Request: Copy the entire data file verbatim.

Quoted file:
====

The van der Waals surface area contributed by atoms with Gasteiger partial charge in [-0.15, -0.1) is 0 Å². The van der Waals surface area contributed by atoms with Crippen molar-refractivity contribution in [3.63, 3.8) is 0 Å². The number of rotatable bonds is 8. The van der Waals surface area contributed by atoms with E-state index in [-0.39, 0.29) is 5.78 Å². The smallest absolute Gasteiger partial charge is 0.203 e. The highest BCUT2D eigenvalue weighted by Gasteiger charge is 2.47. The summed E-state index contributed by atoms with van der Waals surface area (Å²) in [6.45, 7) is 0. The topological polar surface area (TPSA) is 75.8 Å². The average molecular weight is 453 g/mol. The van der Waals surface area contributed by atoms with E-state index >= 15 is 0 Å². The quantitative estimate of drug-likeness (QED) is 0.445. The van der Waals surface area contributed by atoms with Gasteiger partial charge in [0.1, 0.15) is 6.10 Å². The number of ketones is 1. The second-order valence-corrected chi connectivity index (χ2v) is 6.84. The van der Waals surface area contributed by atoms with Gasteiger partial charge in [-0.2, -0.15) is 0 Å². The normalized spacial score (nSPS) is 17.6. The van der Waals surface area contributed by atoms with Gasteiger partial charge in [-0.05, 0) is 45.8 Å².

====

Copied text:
The van der Waals surface area contributed by atoms with Gasteiger partial charge in [-0.15, -0.1) is 0 Å². The van der Waals surface area contributed by atoms with Crippen molar-refractivity contribution in [3.63, 3.8) is 0 Å². The number of rotatable bonds is 8. The van der Waals surface area contributed by atoms with E-state index in [-0.39, 0.29) is 5.78 Å². The smallest absolute Gasteiger partial charge is 0.203 e. The highest BCUT2D eigenvalue weighted by Gasteiger charge is 2.47. The summed E-state index contributed by atoms with van der Waals surface area (Å²) in [6.45, 7) is 0. The topological polar surface area (TPSA) is 75.8 Å². The average molecular weight is 453 g/mol. The van der Waals surface area contributed by atoms with E-state index >= 15 is 0 Å². The quantitative estimate of drug-likeness (QED) is 0.445. The van der Waals surface area contributed by atoms with Gasteiger partial charge in [0.1, 0.15) is 6.10 Å². The number of ketones is 1. The second-order valence-corrected chi connectivity index (χ2v) is 6.84. The van der Waals surface area contributed by atoms with Gasteiger partial charge in [-0.2, -0.15) is 0 Å². The normalized spacial score (nSPS) is 17.6. The van der Waals surface area contributed by atoms with Gasteiger partial charge in [-0.05, 0) is 45.8 Å².